Coriolis is the new RPG release by Free League Publishing. Enthusiastically described as “Arabian Nights in Space” and citing inspirations from Joss Whedon’s Firefly universe, this title has pretty much dropped all the citations for me to invest.
And invest I did. I backed the game on Kickstarter on a pledge level that gives me a print copy of a whole boatload of stuff. While the boatload of stuff is still on the slow boat from wherever it’s being printed, I’ve been able to secure a copy of the PDF which I am going to be reviewing now.
Let your heart decide
Coriolis – The Third Horizon assumes that the players take on the role of a crew of adventurers in a space opera setting that draws influence from the Arabian Nights, full of exotic locations, strange artifacts and mysterious secrets.
As you might have noticed, this leaves a big question wide open: Just who are the player characters, and what are they meant to do?
Well, Coriolis sort of flips this on its head by being open to a large spectrum of possible play styles. Depending on the nature of the Crew and what side of the Coriolis universe they want to explore, games of Coriolis can be anywhere from high adventure to techno-thrillers to even Space Horror.
Shining, shimmering, splendid
In order to sustain this kind of open sandbox, a game needs to have a solid setting. Coriolis is set in a region of space known as The Third Horizon, a collection of 36 Star Systems joined through space and time by mystic portals, making The Third Horizon a massive melting pot of cultures, peoples and factions.
The history of the setting is one full of classic tropes from Space Opera. Mankind set off from Earth on 2 massive ark ships named the Zenith and Nadir respectively., towards the distant star of Aldebaran. Only the Zenith made the voyage successfully, and discovered that they did not make it there first.
Instead, Mankind had discovered the ancient portals in space, and they used them to establish distant colonies, one of which is the Third Horizon. During Zenith’s travel time, a great war broke out among the colonies, resulting in the Third Horizon closing off all portals outside of itself.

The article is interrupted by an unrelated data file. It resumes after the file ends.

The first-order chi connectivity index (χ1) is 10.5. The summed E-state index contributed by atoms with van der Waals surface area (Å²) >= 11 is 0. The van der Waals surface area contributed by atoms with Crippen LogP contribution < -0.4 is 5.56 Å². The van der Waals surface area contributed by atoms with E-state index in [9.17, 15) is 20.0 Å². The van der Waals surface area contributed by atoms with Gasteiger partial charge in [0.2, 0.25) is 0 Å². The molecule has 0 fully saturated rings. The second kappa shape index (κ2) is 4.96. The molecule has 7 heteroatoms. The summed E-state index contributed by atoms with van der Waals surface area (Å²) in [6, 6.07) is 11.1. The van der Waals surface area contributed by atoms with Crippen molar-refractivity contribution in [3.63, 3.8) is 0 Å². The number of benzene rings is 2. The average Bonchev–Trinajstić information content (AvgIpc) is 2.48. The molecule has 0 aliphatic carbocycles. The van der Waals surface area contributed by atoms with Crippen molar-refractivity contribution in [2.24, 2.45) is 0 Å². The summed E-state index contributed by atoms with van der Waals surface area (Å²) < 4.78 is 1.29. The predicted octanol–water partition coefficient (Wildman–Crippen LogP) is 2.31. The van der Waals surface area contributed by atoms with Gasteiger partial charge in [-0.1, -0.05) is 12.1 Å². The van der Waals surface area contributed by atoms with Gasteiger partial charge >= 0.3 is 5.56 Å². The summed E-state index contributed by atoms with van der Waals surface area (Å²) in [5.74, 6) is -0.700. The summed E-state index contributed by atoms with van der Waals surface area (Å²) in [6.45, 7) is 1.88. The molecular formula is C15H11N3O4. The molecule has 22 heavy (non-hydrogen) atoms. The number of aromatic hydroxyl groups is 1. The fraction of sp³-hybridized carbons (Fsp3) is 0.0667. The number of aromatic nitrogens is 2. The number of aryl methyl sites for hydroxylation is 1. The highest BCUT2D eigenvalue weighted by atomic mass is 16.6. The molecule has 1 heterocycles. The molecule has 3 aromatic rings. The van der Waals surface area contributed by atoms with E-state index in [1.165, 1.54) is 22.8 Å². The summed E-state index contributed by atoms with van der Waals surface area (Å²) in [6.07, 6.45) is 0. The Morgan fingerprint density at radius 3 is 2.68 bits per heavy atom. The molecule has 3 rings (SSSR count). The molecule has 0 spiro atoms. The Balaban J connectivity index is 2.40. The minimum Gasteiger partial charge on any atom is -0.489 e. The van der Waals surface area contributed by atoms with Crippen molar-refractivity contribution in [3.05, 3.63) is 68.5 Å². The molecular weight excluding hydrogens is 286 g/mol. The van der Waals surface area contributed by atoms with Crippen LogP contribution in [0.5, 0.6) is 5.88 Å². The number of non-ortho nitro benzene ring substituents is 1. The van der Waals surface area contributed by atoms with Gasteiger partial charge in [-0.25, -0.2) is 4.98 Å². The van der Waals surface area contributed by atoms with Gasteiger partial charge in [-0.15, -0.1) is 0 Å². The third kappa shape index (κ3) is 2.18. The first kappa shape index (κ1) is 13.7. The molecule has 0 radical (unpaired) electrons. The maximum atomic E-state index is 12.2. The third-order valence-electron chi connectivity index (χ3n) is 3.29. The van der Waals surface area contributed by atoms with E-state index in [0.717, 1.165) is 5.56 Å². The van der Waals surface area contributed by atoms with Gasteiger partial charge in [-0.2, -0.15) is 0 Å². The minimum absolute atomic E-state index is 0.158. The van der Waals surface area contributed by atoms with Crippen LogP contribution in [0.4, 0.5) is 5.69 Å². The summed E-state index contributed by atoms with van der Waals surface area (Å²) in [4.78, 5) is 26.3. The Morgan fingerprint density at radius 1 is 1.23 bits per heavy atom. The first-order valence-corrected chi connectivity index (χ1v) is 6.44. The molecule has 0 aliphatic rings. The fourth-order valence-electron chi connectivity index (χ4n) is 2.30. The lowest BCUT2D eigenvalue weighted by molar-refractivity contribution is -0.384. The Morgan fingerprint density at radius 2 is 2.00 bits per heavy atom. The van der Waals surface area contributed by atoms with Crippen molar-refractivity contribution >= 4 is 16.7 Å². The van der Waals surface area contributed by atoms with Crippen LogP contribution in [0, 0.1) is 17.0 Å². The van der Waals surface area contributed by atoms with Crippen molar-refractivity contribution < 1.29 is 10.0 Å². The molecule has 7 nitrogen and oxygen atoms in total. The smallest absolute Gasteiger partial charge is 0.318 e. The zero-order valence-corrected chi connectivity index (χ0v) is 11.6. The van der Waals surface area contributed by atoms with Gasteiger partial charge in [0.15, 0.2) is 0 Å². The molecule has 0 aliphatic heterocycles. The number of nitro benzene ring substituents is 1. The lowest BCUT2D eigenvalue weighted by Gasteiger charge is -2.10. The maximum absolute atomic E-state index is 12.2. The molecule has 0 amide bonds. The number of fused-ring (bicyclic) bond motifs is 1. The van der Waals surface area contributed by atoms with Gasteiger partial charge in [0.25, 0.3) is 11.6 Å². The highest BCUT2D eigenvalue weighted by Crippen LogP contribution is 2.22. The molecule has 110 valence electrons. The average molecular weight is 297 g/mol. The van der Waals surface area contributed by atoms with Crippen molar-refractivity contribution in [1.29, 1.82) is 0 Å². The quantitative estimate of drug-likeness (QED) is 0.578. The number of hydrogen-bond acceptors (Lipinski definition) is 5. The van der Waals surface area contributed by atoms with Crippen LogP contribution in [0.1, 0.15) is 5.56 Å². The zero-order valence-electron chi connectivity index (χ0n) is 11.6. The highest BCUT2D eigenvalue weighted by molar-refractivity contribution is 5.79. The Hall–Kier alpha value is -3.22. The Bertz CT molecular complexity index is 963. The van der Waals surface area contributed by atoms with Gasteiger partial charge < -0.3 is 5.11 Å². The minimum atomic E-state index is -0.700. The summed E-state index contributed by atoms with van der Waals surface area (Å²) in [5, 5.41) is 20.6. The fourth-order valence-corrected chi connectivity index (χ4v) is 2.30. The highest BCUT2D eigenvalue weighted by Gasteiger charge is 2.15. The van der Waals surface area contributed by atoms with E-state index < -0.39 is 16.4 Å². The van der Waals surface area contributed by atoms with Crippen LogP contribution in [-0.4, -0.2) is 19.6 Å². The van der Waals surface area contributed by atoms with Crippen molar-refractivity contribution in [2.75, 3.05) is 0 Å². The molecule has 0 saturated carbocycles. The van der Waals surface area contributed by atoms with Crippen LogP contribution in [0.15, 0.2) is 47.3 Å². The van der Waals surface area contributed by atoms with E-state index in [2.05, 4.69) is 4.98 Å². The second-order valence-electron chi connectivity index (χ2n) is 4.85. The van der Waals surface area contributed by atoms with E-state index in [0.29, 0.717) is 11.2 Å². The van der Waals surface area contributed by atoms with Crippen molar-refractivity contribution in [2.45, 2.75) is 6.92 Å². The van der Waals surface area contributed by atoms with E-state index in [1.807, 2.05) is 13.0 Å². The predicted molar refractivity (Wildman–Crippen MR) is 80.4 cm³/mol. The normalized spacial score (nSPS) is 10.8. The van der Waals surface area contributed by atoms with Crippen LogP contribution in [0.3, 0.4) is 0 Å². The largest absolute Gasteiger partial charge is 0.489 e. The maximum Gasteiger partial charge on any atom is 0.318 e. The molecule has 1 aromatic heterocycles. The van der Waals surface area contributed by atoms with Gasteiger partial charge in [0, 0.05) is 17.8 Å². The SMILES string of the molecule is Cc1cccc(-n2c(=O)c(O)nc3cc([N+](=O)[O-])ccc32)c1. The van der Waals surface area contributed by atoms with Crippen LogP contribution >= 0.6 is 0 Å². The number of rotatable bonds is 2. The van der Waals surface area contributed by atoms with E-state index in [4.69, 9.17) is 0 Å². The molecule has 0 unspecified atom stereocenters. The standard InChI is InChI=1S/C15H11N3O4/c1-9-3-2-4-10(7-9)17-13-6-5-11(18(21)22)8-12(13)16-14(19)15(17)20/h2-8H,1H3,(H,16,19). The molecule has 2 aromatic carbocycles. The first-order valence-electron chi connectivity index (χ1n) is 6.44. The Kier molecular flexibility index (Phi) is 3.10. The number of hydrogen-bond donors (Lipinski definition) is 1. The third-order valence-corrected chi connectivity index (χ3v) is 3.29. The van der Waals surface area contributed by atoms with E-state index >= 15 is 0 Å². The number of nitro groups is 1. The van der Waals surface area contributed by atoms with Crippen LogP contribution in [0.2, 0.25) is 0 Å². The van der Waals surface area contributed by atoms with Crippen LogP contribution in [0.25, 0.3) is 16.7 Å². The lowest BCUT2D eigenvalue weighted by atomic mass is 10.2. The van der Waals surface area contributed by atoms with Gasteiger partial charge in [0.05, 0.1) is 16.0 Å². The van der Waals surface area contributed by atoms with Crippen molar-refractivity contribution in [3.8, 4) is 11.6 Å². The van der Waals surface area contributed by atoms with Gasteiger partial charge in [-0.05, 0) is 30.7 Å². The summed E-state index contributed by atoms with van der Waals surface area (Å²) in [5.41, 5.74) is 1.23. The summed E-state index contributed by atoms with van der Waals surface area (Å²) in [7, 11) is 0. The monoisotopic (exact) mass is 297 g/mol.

When the Zenith arrived, they had to meet and get along with a civilisation of humans that had been there before. Sending word to the Third Horizon’s Firstcome denizens, the Zenithians established a council for peace and trade. While it wasn’t a perfect solution, it did help in the integration of the Zenithians to the existing Firstcome cultures and led to a time of relative cooperation.
But just as things were settling in, a mysterious race known as the Emissaries arrived and demanded a seat in the Council. Nobody knows what game the Emissaries are playing, or even who they truly are, but the trouble they’re stirring up among the factions can only mean trouble.
A new fantastic point of view
Coriolis is a new spin an an old Space Opera setup. The elements of Arabian culture definitely give it a different feel, while still being accessible to fans of Space Opera that might find the themes a little different from what they’re used to.
Overall, while I don’t see anything super unique in the broad strokes of Coriolis, the devil (as they say) is in the details. It’s an accessible Space Opera setting with many similarities to popular Space Opera worlds that will make it friendly for people what will want to try it without being too intimidated.
Next up, we’ll take a look at character creation in Coriolis, and see how they were able to take Mutant Year Zero’s rules and apply it here.